Combine related PDFs into one document so you can look like you have it together
Always wanted to combine related PDFs into one document so you can look like you have it together (even though you don’t), but didn’t know how to? Here ya go:
For a PC, use Acrobat to do this.
Select Combine Files.
Select Add files, then select the files.
Click and drag pages to put them in the order you want.
Delete the pages you don’t want.
Click Combine Files.
Save the file with a new name.
Winners & Losers
Honda and LG
If you have little kids, you may have heard them play “Spot the Tesla,” though the game’s gone stale lately as they seem to be everywhere. Now in recent developments, Honda and LG have agreed to build a battery plant together. They haven’t found a site yet, which means completion is years off, but this plant is just one among many under construction in the deliberate push to shift the industry. If all goes right, electronic vehicles will become standard in coming years, eliminating any aura of novelty around them.
An investigation launched in 2018 has ended with a former Apple engineer pleading guilty to stealing trade secrets relating to Apple Car. The engineer worked for Apple from 2015 to 2018 and then left to work for Guangzhou Xiaopeng Motors Technology, a Chinese EV company, taking 24 GB of sensitive data with him.
Look, what he did was undoubtedly wrong, but considering that Apple Car, a self-driving car, still doesn’t exist, and you probably never even heard that it might exist, the tech from 2015 likely isn’t all that relevant. Should he have to pay the fine, up to $1 million? Just thinking out loud here.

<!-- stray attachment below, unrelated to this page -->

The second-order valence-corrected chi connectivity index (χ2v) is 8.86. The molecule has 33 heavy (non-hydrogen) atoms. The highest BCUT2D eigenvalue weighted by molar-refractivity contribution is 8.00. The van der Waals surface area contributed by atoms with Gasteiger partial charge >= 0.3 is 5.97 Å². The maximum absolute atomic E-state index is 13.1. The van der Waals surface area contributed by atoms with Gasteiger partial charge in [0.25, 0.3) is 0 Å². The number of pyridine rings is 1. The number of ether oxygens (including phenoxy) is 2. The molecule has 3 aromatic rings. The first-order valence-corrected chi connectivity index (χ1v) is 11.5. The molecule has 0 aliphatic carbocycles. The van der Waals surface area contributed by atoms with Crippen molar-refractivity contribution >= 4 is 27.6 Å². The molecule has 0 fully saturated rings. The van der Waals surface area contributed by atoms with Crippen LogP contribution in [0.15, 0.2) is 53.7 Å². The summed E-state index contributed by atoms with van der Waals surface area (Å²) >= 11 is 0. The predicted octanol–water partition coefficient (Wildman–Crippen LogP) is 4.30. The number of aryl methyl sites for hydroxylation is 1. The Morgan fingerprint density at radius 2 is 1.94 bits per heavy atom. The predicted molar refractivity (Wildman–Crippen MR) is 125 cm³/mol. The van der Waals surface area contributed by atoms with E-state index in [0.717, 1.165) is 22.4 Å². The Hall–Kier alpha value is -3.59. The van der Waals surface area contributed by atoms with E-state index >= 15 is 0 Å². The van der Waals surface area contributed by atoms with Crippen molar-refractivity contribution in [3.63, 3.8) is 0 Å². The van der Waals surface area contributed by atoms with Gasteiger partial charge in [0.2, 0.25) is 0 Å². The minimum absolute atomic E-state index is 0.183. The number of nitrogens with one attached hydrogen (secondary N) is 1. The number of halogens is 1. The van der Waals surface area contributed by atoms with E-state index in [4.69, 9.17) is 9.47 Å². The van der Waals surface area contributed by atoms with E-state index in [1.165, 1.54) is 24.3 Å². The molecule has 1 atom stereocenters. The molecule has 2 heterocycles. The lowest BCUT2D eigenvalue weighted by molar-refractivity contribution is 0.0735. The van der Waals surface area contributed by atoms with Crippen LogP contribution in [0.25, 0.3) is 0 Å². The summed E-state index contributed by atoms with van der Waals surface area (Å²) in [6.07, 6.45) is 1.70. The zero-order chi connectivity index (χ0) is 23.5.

“Cities are built around where people live and work, and I just don’t see that changing overnight. It’s a very expensive footprint to change.”
General Motors president Mark Reuss, discussing the future, concerns, and possible effects of autonomous vehicles.
Free Pictures and the Strings Attached
Even if you have professional photos of your products and business and office, many companies, especially ones that are heavy social media users, need tons of pictures of random things. That’s where stock photography comes in. You can pay per image and not worry about copyright issues, and if budget is a concern, then using free stock photography is a solid option. It just has to be done right.
There are many free stock photography websites that businesses can utilize: Pexels, Unsplash, Pixabay. Just make sure you read each site’s terms on how the images can be used so you don’t run into legal issues.
You can also search for free images directly on Google. Just go to images, and select tools, which is a little to the right of the toolbar listing all, images, maps, etc.
Tools will drop down beneath, and under the last option, “usage rights,” select Creative Commons Licenses.
Search as usual.
Note: It’s important to pay attention to the type of creative commons licenses each image has and what you’re allowed to do with it. Some can’t be used commercially, some need attribution, and some can’t be modified.
Here are the different types of licenses and how you can use the images.
Creative Commons Licenses
(Originally featured in Mishpacha, Issue 927)
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